- Open the Registry Editor HKEY_LOCAL_MACHINE\SOFTWARE\WOW6432Node\Policies\Microsoft\PowerShell\ModuleLogging\ModuleNames After going to the directory and clicking Edit String, click Data Value in the section indicated in the picture. “ * “ We enter the value.
Script Block Logging: Script Block Logging records blocks of code as they are executed by the PowerShell engine, thus capturing the entire content of the code executed by an attacker, including scripts and commands. By its very nature, Script Block logging also records obfuscated code while it is being executed. For example, in addition to saving the original encoded code, PowerShell can use decoded commands passed with the -EncodedCommand argument, as well as XOR,Base64,ROT13, encryption, etc. It also saves commands hidden with . Script Block Logging does not record output from executed code. Script Block Log logging events are recorded at EID 4104.
To Enable Script Block Logging;
- Script Block Logging appears after entering the Local Group Policy Editor, clicking Administrative Templates in Device Configuration, then double-clicking Windows PowerShell in Windows Components. Enabled After clicking, we select enable and confirm.
- Open the Registry Editor HKEY_LOCAL_MACHINE\SOFTWARE\WOW6432Node\Policies\Microsoft\PowerShell\ ScriptBlockLogging Go to the directory and click on the Activate Module directory Edit with Dword and select the value "one" we do.
Each of these sources records unique data that is valuable for analyzing PowerShell activity. In environments where log sizes cannot be increased significantly, enabling script block logging and transcription will log most activity while minimizing the amount of log data generated. At least script block logging must be enabled to identify attacker commands and code execution.
In most cases, standard users do not need PowerShell when performing their daily tasks. Only network administrators and IT professionals who need PowerShell for legitimate work tasks should have access. Giving PowerShell access to standard users creates unnecessary risk for companies. Since PowerShell has administrative functions, it may sometimes not be possible to prevent its execution. Instead, it may be necessary to disable or at least restrict access to the Windows Remote Management Service to restrict access to authorized network administrators and IT professionals, as well as to prevent the use of PowerShell for remote execution.
For enterprise-level Windows PowerShell security, it is necessary to know the basics before installing this security. Users should use the latest version of Windows PowerShell. The user should mention here that PowerShell security should be set with the latest version of Windows PowerShell. A lower version (such as PowerShell version 2) may do more harm than good. Therefore, users are advised to always use the latest versions of PowerShell and keep it constantly updated. At the same time, users should be given the latest version of Windows PowerShell as well as the latest version in the operating system. Windows 11 or Windows 10 is the most compatible operating system to install PowerShell security. Therefore, users are advised to upgrade their older Windows versions to Windows11/10 and review all the security features available to them.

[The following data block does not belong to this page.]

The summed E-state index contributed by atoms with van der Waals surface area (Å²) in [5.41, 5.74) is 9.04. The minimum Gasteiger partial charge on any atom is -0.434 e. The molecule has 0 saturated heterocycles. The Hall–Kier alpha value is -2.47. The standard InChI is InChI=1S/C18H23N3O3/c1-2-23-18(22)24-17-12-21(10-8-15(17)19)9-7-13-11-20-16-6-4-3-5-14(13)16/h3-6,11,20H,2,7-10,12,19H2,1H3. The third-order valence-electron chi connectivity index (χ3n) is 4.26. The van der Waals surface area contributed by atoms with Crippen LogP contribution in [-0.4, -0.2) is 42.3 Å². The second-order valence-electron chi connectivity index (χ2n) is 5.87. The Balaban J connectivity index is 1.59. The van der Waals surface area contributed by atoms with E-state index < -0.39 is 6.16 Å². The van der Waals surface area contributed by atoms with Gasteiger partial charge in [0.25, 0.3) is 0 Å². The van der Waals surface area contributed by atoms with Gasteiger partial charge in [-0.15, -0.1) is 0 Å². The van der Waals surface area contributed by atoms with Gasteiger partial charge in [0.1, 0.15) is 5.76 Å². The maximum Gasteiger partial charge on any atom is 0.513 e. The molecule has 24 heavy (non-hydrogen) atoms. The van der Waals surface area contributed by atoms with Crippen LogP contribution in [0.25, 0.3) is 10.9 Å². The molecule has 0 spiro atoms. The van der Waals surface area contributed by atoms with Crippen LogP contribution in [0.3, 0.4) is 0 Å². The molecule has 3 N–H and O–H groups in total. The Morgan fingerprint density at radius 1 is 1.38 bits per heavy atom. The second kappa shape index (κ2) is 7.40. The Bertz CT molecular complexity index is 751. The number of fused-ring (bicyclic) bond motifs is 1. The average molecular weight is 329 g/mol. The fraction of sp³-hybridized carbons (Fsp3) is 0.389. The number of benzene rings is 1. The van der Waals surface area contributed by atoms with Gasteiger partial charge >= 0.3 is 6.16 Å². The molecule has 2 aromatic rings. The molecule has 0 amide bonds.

Why should you implement PowerShell secure scripts?
PowerShell secure scripts are a feature we don't need as much until we do. In small organizations where the management of the IT infrastructure is delegated to a small number of employees, running signature scripts is a normal scenario. Because the infrastructure environment is smaller and there is much more transparent communication within the team. Especially when it comes to knowing who does what.
Controlling who works on what and on which systems is complex in an enterprise environment where management of such infrastructure will be delegated across teams, sometimes across different geographic locations. Getting the right people to run the right scripts can be even more difficult.
All of this leads to potential problems such as execution control, command hijacking, identity and integrity.
In PowerShell, execution control specifies which scripts the system runs. Accordingly, Windows has four types of execution control policies; Restricted, AllSigned, RemoteSigned and Unrestricted.
Restricted: It is the most restrictive policy where the system does not allow the execution of any local, remote or downloaded scripts.
AllSigned: It forces all scripts to be digitally signed using a certificate, otherwise the system will not run them.
RemoteSigned: It allows remote UNC(Universal Naming Convention) and downloaded scripts to run only if they are digitally signed. Native scripts can be run regardless.
Unrestricted: It's unrestricted in most companies, especially smaller ones where there's a single system administrator who doesn't need a scripting application. In this case, all scripts will run regardless of whether they are digitally signed or not.